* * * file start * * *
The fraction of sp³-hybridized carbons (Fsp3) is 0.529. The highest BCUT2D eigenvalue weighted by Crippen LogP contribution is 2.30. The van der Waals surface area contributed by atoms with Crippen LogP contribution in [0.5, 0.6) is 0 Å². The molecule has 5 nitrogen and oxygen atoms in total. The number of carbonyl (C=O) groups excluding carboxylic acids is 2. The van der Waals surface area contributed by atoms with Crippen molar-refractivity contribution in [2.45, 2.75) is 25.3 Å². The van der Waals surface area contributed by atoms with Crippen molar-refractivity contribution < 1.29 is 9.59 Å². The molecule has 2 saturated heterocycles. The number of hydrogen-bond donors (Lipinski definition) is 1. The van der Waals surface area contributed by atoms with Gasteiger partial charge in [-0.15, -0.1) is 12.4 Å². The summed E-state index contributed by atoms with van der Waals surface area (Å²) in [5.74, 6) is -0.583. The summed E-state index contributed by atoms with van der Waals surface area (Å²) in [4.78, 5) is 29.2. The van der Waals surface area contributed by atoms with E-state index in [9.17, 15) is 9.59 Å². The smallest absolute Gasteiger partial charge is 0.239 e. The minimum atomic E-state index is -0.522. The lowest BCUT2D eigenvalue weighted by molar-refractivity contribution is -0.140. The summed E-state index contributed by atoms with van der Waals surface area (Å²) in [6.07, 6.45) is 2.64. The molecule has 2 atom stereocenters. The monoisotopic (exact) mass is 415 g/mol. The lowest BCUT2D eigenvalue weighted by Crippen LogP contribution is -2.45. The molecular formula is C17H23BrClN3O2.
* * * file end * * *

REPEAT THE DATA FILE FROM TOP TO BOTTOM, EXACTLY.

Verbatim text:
The fraction of sp³-hybridized carbons (Fsp3) is 0.529. The highest BCUT2D eigenvalue weighted by Crippen LogP contribution is 2.30. The van der Waals surface area contributed by atoms with Crippen LogP contribution in [0.5, 0.6) is 0 Å². The molecule has 5 nitrogen and oxygen atoms in total. The number of carbonyl (C=O) groups excluding carboxylic acids is 2. The van der Waals surface area contributed by atoms with Crippen molar-refractivity contribution in [2.45, 2.75) is 25.3 Å². The van der Waals surface area contributed by atoms with Crippen molar-refractivity contribution < 1.29 is 9.59 Å². The molecule has 2 saturated heterocycles. The number of hydrogen-bond donors (Lipinski definition) is 1. The van der Waals surface area contributed by atoms with Gasteiger partial charge in [-0.15, -0.1) is 12.4 Å². The summed E-state index contributed by atoms with van der Waals surface area (Å²) in [5.74, 6) is -0.583. The summed E-state index contributed by atoms with van der Waals surface area (Å²) in [4.78, 5) is 29.2. The van der Waals surface area contributed by atoms with E-state index in [9.17, 15) is 9.59 Å². The smallest absolute Gasteiger partial charge is 0.239 e. The minimum atomic E-state index is -0.522. The lowest BCUT2D eigenvalue weighted by molar-refractivity contribution is -0.140. The summed E-state index contributed by atoms with van der Waals surface area (Å²) in [6.07, 6.45) is 2.64. The molecule has 2 atom stereocenters. The monoisotopic (exact) mass is 415 g/mol. The lowest BCUT2D eigenvalue weighted by Crippen LogP contribution is -2.45. The molecular formula is C17H23BrClN3O2.